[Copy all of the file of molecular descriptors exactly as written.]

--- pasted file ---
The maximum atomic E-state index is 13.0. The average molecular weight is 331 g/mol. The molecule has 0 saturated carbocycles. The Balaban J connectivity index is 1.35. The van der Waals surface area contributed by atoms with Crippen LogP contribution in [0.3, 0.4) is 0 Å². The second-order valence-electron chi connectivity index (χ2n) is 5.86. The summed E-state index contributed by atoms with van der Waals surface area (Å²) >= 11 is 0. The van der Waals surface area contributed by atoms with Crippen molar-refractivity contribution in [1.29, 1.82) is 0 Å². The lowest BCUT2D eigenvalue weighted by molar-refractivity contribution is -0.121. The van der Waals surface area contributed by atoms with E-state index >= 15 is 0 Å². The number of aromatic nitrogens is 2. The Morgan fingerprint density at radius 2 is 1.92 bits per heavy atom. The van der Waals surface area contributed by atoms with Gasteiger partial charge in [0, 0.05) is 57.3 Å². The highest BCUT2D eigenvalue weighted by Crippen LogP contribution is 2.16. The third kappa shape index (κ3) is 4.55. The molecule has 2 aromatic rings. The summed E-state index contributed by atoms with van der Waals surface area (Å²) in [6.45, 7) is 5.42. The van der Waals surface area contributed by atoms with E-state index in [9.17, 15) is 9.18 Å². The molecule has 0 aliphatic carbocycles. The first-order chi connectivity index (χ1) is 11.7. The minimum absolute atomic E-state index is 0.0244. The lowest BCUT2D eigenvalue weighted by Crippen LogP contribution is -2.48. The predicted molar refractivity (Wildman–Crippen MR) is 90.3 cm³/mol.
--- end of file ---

The maximum atomic E-state index is 13.0. The average molecular weight is 331 g/mol. The molecule has 0 saturated carbocycles. The Balaban J connectivity index is 1.35. The van der Waals surface area contributed by atoms with Crippen LogP contribution in [0.3, 0.4) is 0 Å². The second-order valence-electron chi connectivity index (χ2n) is 5.86. The summed E-state index contributed by atoms with van der Waals surface area (Å²) >= 11 is 0. The van der Waals surface area contributed by atoms with Crippen molar-refractivity contribution in [1.29, 1.82) is 0 Å². The lowest BCUT2D eigenvalue weighted by molar-refractivity contribution is -0.121. The van der Waals surface area contributed by atoms with E-state index >= 15 is 0 Å². The number of aromatic nitrogens is 2. The Morgan fingerprint density at radius 2 is 1.92 bits per heavy atom. The van der Waals surface area contributed by atoms with Gasteiger partial charge in [0, 0.05) is 57.3 Å². The highest BCUT2D eigenvalue weighted by Crippen LogP contribution is 2.16. The third kappa shape index (κ3) is 4.55. The molecule has 2 aromatic rings. The summed E-state index contributed by atoms with van der Waals surface area (Å²) in [6.45, 7) is 5.42. The van der Waals surface area contributed by atoms with E-state index in [9.17, 15) is 9.18 Å². The molecule has 0 aliphatic carbocycles. The first-order chi connectivity index (χ1) is 11.7. The minimum absolute atomic E-state index is 0.0244. The lowest BCUT2D eigenvalue weighted by Crippen LogP contribution is -2.48. The predicted molar refractivity (Wildman–Crippen MR) is 90.3 cm³/mol.